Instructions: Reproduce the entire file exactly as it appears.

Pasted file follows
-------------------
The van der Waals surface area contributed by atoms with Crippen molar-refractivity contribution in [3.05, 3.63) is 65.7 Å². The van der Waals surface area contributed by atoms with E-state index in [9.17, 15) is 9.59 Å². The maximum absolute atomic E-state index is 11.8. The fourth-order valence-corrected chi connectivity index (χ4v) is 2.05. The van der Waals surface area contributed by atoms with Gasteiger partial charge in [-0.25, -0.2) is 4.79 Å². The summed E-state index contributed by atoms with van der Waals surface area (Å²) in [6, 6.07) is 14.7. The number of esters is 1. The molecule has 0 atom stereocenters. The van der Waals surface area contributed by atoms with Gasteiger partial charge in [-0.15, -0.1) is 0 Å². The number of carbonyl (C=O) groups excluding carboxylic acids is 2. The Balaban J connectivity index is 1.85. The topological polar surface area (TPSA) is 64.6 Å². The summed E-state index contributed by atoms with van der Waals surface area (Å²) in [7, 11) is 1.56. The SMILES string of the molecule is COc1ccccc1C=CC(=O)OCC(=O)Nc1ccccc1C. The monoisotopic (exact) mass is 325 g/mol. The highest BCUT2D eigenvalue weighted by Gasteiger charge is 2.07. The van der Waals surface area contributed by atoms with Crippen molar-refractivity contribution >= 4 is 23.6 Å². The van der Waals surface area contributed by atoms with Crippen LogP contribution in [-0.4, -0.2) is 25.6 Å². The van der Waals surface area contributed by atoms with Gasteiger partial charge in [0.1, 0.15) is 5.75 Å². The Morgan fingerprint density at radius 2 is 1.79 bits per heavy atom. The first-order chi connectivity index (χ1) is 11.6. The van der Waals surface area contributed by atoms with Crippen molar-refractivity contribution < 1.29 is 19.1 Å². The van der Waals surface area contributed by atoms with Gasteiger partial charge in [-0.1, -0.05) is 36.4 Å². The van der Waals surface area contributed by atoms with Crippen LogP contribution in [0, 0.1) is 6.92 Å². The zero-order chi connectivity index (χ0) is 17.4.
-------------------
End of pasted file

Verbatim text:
The van der Waals surface area contributed by atoms with Crippen molar-refractivity contribution in [3.05, 3.63) is 65.7 Å². The van der Waals surface area contributed by atoms with E-state index in [9.17, 15) is 9.59 Å². The maximum absolute atomic E-state index is 11.8. The fourth-order valence-corrected chi connectivity index (χ4v) is 2.05. The van der Waals surface area contributed by atoms with Gasteiger partial charge in [-0.25, -0.2) is 4.79 Å². The summed E-state index contributed by atoms with van der Waals surface area (Å²) in [6, 6.07) is 14.7. The number of esters is 1. The molecule has 0 atom stereocenters. The van der Waals surface area contributed by atoms with Gasteiger partial charge in [-0.15, -0.1) is 0 Å². The number of carbonyl (C=O) groups excluding carboxylic acids is 2. The Balaban J connectivity index is 1.85. The topological polar surface area (TPSA) is 64.6 Å². The summed E-state index contributed by atoms with van der Waals surface area (Å²) in [7, 11) is 1.56. The SMILES string of the molecule is COc1ccccc1C=CC(=O)OCC(=O)Nc1ccccc1C. The monoisotopic (exact) mass is 325 g/mol. The highest BCUT2D eigenvalue weighted by Gasteiger charge is 2.07. The van der Waals surface area contributed by atoms with Crippen molar-refractivity contribution >= 4 is 23.6 Å². The van der Waals surface area contributed by atoms with Crippen LogP contribution in [-0.4, -0.2) is 25.6 Å². The van der Waals surface area contributed by atoms with Gasteiger partial charge in [0.1, 0.15) is 5.75 Å². The Morgan fingerprint density at radius 2 is 1.79 bits per heavy atom. The first-order chi connectivity index (χ1) is 11.6. The van der Waals surface area contributed by atoms with Crippen molar-refractivity contribution < 1.29 is 19.1 Å². The van der Waals surface area contributed by atoms with Gasteiger partial charge in [-0.1, -0.05) is 36.4 Å². The van der Waals surface area contributed by atoms with Crippen LogP contribution in [0, 0.1) is 6.92 Å². The zero-order chi connectivity index (χ0) is 17.4.